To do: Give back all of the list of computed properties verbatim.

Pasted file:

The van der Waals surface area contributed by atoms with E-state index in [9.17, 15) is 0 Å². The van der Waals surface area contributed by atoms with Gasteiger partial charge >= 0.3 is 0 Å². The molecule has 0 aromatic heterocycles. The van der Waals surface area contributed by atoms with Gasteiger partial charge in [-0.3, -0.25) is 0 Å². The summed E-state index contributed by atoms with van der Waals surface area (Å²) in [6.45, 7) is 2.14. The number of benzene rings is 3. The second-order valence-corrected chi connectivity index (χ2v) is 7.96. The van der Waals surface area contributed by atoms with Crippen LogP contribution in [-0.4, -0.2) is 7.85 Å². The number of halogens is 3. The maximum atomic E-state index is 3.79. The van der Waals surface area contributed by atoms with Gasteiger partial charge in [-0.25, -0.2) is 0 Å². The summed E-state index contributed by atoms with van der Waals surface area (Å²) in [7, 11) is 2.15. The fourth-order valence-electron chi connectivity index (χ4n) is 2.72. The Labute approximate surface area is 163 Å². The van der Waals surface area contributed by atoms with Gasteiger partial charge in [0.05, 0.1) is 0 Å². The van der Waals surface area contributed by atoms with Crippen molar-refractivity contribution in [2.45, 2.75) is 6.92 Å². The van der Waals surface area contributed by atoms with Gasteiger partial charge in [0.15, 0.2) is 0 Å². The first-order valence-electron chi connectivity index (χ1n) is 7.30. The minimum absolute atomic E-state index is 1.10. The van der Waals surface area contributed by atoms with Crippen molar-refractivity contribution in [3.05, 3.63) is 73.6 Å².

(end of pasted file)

The van der Waals surface area contributed by atoms with E-state index in [9.17, 15) is 0 Å². The van der Waals surface area contributed by atoms with Gasteiger partial charge >= 0.3 is 0 Å². The molecule has 0 aromatic heterocycles. The van der Waals surface area contributed by atoms with Gasteiger partial charge in [-0.3, -0.25) is 0 Å². The summed E-state index contributed by atoms with van der Waals surface area (Å²) in [6.45, 7) is 2.14. The number of benzene rings is 3. The second-order valence-corrected chi connectivity index (χ2v) is 7.96. The van der Waals surface area contributed by atoms with Crippen LogP contribution in [-0.4, -0.2) is 7.85 Å². The number of halogens is 3. The maximum atomic E-state index is 3.79. The van der Waals surface area contributed by atoms with Gasteiger partial charge in [-0.25, -0.2) is 0 Å². The summed E-state index contributed by atoms with van der Waals surface area (Å²) in [7, 11) is 2.15. The fourth-order valence-electron chi connectivity index (χ4n) is 2.72. The Labute approximate surface area is 163 Å². The van der Waals surface area contributed by atoms with Gasteiger partial charge in [0.05, 0.1) is 0 Å². The van der Waals surface area contributed by atoms with Crippen molar-refractivity contribution in [2.45, 2.75) is 6.92 Å². The van der Waals surface area contributed by atoms with Gasteiger partial charge in [0.15, 0.2) is 0 Å². The first-order valence-electron chi connectivity index (χ1n) is 7.30. The minimum absolute atomic E-state index is 1.10. The van der Waals surface area contributed by atoms with Crippen molar-refractivity contribution in [3.05, 3.63) is 73.6 Å².